In a fairly rare unanimous joint judgment in Cole v Whitfield (1988) 165 CLR 360 the Court departed from this somewhat bizarre approach. However, it approved recourse to the Convention Debates (and indeed history in general) only in a particular way (see CLR 385):
“Reference to … history … may be made, not for the purpose of substituting for the meaning of the words used the scope and effect — if such could be established — which the founding fathers subjectively intended the section to have, but for the purpose of identifying the contemporary meaning of language used, the subject to which that language was directed and the nature and objectives of the movement towards Federation from which the compact of the Constitution finally emerged.”
US jurisprudential scholar Ronald Dworkin puts it slightly differently but to similar effect in Freedom’s Law ((1996) at 10):
“[C]onstitutional interpretation must begin in what the framers said, and, just as our judgment about what friends and strangers say relies on specific information about them and the context in which they speak, so does our understanding of what the framers said. History is therefore plainly relevant. But only in a particular way. We turn to history to answer the question of what they intended to say, not the different question of what other intentions they had. We have no need to decide what they expected to happen, or hoped would happen, in consequence of their having said what they did, for example; their purpose, in that sense, is not part of our study. That is a crucial distinction”.
The distinction has sometimes been explained by saying that what we are looking for is the Founders’ “enactment” intentions not their “application” intentions. Another way to put it is that we are looking for the meaning the Founders ascribed to the words, but not their hopes and expectations as to what they might achieve. For example, it is clear from reading the Convention Debates that many of the delegates had hopes and expectations that section 51 (xxvi) would achieve the removal from Australia of the Chinese and Kanakas, but this could not be viewed as the meaning of the section (although at least two of the Justices in Kartinyeri v Commonwealth (1998) 195 CLR 337 used those historical facts in concluding that the section authorised legislation which discriminated against aborigines).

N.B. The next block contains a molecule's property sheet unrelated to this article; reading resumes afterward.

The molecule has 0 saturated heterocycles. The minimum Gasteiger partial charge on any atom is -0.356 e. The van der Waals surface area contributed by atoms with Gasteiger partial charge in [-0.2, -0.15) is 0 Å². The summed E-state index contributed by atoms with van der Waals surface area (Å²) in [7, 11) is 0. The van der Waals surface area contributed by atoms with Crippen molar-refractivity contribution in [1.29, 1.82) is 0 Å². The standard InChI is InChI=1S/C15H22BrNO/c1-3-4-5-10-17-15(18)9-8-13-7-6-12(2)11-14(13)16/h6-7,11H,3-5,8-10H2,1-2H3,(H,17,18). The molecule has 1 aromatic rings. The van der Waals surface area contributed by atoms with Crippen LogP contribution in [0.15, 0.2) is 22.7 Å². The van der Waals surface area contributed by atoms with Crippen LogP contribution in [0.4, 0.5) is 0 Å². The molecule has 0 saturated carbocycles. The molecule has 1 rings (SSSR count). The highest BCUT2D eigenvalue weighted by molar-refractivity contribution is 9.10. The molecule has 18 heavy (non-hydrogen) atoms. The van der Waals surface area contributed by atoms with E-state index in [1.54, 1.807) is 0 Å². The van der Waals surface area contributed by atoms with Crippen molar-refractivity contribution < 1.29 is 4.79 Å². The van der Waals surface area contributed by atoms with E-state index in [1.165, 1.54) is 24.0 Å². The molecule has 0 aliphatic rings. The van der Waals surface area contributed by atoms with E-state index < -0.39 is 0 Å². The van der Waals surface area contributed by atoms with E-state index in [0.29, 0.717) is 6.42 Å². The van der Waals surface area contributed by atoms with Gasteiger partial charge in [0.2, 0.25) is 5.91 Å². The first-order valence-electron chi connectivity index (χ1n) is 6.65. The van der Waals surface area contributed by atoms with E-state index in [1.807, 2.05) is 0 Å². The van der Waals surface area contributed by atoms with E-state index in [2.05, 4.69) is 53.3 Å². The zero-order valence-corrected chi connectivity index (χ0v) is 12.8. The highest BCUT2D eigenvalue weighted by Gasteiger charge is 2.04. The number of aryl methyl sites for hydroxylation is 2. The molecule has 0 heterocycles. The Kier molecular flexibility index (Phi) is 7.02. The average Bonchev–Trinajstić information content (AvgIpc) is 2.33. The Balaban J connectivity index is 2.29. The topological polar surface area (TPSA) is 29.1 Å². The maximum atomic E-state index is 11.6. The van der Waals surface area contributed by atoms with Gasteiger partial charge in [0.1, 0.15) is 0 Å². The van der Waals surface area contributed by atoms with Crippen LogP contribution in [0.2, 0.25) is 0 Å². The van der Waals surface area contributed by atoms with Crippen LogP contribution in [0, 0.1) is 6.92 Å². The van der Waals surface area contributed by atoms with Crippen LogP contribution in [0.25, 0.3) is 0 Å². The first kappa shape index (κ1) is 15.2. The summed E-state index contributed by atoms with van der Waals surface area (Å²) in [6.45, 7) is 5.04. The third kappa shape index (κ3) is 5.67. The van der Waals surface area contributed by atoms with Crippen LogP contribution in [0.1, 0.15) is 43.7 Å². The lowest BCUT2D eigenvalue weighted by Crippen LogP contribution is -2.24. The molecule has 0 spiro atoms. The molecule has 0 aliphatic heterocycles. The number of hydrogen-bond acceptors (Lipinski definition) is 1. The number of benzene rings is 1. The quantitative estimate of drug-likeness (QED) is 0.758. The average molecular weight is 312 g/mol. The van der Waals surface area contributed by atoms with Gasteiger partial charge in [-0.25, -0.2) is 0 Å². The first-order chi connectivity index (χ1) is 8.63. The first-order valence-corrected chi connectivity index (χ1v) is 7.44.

An obvious problem with this approach of “semantic originalism” is that it may frequently be effectively impossible to separate the meaning which the Founders believed the words to have from their hopes and expectations of what they would achieve. Although the distinction may sometimes be a useful one, it is in some respects a classic example of what the late Julius Stone referred to as “categories of illusory reference”.
Originalism and the marriage power
The potential problems become immediately evident as soon as one attempts to apply the principles from Cole v Whitfield quoted above to the marriage power in Constitution s 51(xxi). For a start, there simply wasn’t any meaningful discussion of the intended meaning and scope of the marriage power during the Conventions of the 1890s. However in a more general sense, if our task is “identifying the contemporary (i.e. 1890s) meaning of language used”, then one would be hard-pressed to argue persuasively that “marriage” includes gay marriage.
But what about if our task is the second part of the Court’s formulation: “the subject to which that language was directed and the nature and objectives of the movement towards Federation from which the compact of the Constitution finally emerged”? Originalist legal scholar Jeffrey Goldsworthy makes a plausible case in favour of the constitutionality of a gay marriage law:
The purpose of granting power to the Commonwealth Parliament to legislate with respect to marriage was to make possible uniform national regulation of a vitally important legal relationship that underpins family life, child rearing, and therefore social welfare throughout the nation. If current trends towards the recognition of same-sex marriages prove irresistible, confining ‘marriage’ to heterosexual marriage would result in a new legal relationship of a very similar kind having to be governed by disparate State laws rather than uniform national laws. Logically, the meaning of ‘divorce’ in s 51 would be governed by that of ‘marriage’, so that the dissolution of same-sex marriages would also have to be governed by State rather than Commonwealth law. And because it would be possible for same-sex couples to have children, by adoption or artificial fertilisation, their interests would also have to be governed by State rather than Commonwealth law. Family law would be even more fragmented than it is now.